As the scorching heat of August persists, nurturing your garden becomes an essential endeavor. Whether tending to newly planted saplings or nurturing well-established flora, maintaining optimal moisture levels is paramount. This blog will guide you through a spectrum of seasonal gardening wisdom, from nurturing perennials and annuals to plotting next spring's landscape design.

  • Be sure to maintain good moisture levels on all new plantings and any established plants that may need additional water during the heat of the summer. Water plants early in the day rather than when the sun is at it's hottest to make sure water reaches the roots before evaporating. Also when watering, aim the water close to the base rather than the leaves, which reduces the chance of potential fungal issues.
  • Spread organic mulch over the root zones of not only new plantings, but also older more established plants to discourage weeds and maintain moisture in the soil. Click here for tips on mulching.
  • Newly planted trees and shrubs that show early fall color may be stressed from too little or too much water. A couple of plants this commonly occurs with are Burning Bush and Autumn Blaze Maple. The best way to see if a plant needs water or not is to touch the soil around the plant and make sure to water if it's dry 2" down.
  • Mid-August to mid-September in the Midwest is considered the best time to establish a new lawn. Warm soils and cooler night temperatures coupled with more opportunity for rainfall makes for quick germination and development of bluegrass seed. During the first two weeks (that is how long it takes bluegrass to germinate) after the seed goes down, it will be necessary to lightly water each day during the middle part of the day to keep everything consistently moist to ensure the best germination. If the seed starts to germinate and you let the soil surface dry out, it can kill newly germinating seed. But maintaining light, even moisture is the key to excellent results. Remember to fertilize your newly planted lawns in late fall.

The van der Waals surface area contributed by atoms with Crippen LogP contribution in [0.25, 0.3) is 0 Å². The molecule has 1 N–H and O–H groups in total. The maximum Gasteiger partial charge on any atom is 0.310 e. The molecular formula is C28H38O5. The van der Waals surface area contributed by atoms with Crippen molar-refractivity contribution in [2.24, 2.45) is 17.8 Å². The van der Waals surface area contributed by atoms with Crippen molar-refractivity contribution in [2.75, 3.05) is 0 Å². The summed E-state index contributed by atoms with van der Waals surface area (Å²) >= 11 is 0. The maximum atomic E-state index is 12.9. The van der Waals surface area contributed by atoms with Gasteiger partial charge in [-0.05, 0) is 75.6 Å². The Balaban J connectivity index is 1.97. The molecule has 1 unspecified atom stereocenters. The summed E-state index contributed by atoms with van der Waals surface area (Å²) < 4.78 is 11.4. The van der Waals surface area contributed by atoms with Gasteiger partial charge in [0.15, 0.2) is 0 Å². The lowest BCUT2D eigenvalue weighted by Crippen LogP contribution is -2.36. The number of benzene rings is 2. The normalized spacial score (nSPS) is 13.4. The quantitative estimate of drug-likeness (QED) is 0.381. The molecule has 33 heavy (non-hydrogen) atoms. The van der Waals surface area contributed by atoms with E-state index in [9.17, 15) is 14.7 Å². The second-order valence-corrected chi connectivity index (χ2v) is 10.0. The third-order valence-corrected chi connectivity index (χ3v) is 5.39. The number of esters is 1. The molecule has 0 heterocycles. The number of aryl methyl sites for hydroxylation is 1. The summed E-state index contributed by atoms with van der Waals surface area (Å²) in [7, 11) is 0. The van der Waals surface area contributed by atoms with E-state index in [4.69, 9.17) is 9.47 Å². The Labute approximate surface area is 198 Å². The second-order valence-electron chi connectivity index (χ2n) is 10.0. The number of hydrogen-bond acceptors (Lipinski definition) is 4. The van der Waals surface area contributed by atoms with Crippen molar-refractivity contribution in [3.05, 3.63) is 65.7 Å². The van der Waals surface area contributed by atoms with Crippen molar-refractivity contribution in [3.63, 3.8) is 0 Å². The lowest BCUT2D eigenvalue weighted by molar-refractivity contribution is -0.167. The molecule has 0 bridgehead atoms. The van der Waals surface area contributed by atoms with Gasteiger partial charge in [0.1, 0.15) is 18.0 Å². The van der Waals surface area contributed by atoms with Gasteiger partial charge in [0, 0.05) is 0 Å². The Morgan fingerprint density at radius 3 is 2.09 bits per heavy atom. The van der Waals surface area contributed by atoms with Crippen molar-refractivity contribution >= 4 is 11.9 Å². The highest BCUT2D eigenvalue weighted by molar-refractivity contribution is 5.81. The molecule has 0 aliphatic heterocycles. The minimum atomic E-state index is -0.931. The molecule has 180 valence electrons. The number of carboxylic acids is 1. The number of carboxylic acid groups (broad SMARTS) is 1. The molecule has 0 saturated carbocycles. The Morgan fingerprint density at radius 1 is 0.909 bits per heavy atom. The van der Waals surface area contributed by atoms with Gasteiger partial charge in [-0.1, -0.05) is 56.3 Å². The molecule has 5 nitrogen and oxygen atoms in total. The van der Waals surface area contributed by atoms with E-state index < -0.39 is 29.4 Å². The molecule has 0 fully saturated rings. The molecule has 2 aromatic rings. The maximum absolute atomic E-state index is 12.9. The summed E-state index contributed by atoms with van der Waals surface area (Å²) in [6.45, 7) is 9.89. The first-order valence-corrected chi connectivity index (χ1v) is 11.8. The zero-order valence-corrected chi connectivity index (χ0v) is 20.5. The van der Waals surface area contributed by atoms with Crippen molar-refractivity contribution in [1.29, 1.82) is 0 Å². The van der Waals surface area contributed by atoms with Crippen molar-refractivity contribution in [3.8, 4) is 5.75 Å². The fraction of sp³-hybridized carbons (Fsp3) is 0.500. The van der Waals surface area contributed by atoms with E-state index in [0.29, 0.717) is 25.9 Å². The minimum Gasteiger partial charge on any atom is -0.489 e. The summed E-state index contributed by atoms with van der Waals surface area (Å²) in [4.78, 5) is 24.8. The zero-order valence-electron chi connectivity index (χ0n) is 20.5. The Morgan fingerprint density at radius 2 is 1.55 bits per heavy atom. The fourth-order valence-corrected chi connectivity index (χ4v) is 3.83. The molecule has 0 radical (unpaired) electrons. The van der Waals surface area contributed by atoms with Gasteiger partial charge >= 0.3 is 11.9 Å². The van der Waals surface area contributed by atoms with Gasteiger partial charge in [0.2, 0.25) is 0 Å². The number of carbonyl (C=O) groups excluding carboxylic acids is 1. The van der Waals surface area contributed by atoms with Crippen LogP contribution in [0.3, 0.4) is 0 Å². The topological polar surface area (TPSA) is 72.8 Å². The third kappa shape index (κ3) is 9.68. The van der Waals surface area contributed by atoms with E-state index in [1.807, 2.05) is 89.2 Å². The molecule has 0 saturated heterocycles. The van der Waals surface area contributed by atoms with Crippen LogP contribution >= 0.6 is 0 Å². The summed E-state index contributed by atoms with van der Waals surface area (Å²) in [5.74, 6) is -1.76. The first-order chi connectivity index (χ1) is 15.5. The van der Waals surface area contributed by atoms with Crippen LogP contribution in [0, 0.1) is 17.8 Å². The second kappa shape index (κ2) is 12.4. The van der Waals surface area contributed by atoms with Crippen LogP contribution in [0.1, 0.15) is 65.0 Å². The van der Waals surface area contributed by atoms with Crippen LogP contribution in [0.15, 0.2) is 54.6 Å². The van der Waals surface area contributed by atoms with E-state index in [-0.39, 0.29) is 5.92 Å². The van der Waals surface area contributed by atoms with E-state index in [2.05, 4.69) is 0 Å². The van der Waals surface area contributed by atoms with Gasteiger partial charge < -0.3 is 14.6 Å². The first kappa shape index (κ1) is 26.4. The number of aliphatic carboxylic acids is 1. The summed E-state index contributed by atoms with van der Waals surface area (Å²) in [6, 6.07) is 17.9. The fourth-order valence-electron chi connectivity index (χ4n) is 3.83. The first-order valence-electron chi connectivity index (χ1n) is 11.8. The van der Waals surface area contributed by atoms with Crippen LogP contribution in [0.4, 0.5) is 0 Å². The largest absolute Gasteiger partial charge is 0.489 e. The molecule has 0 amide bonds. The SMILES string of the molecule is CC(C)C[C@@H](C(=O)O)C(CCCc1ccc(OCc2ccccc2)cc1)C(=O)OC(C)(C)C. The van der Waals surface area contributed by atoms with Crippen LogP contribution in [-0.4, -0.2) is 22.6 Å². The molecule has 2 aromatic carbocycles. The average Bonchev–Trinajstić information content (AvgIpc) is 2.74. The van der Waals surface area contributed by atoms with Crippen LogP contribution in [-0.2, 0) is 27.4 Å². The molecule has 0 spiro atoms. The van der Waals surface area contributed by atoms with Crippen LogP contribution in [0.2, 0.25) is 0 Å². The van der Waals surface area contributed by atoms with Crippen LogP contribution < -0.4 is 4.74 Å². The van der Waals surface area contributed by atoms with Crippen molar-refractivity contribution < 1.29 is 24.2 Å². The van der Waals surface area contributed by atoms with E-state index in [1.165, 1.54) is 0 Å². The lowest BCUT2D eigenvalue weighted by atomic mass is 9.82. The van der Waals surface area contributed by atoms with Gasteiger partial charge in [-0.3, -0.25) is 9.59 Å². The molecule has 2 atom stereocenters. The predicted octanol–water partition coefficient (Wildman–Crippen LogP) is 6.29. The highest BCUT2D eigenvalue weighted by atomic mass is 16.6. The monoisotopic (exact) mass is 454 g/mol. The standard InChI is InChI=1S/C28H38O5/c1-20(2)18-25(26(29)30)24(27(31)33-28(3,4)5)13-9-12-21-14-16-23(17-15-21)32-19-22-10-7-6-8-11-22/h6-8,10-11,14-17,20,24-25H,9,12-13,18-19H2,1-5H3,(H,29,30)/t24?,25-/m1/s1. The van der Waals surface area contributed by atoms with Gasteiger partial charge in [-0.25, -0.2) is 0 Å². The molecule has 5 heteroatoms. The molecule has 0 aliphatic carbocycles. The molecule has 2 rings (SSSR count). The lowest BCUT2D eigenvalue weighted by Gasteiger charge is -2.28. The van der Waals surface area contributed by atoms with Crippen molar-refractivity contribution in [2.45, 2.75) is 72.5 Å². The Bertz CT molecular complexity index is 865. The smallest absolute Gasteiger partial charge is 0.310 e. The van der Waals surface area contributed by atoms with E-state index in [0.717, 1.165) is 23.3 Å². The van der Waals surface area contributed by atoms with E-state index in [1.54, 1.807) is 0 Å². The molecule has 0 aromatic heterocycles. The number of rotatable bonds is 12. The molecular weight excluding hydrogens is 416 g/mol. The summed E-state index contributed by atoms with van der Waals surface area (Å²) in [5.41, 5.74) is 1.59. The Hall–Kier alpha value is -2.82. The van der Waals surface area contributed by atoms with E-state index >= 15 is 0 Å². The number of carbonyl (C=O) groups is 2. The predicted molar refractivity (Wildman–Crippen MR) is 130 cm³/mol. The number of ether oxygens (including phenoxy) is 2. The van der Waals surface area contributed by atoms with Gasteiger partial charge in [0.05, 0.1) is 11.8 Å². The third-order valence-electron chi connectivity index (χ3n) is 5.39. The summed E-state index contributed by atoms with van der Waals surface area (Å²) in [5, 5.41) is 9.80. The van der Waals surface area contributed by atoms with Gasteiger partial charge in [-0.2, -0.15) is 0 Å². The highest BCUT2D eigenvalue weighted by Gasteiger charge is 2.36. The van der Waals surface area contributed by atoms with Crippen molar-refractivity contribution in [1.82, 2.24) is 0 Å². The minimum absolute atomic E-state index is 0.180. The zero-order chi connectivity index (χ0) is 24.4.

• Even established lawns benefit greatly from a fertilizer application in late August or September. Higher nitrogen fertilizers should be added later in fall, around October or November.
  • Avoid pruning or fertilization of any of your nursery stock at this time, whether it was just planted in spring or fully established. Now is not the time to stimulate any new growth, so hold off on any pruning until October when plants go dormant.
  • Mid to late summer is a great time to continue deadheading perennials and annuals to encourage the growth of new flowers.
  • Early fall is a great time to start planning your landscape design for the following spring. Be sure to talk to your McKay design professional early to get on the schedule for a consultation. 
  • If you're maintaining a vegetable garden, late summer is the perfect time to harvest a lot of produce. Be sure to harvest crops such as tomatoes and melons regularly to avoid overripe fruit, which attracts picnic beetles. Harvest onions and garlic as the tops dry and fall over. Braid garlic tops and hang in a cool, dry place. Cut onion tops back to 1" and dry thoroughly before storing. Use any damaged produce immediately.

Looking for more plant-based knowledge? Check out our Green Tips Page: McKay Nursery Green Tips

August Landscape Tips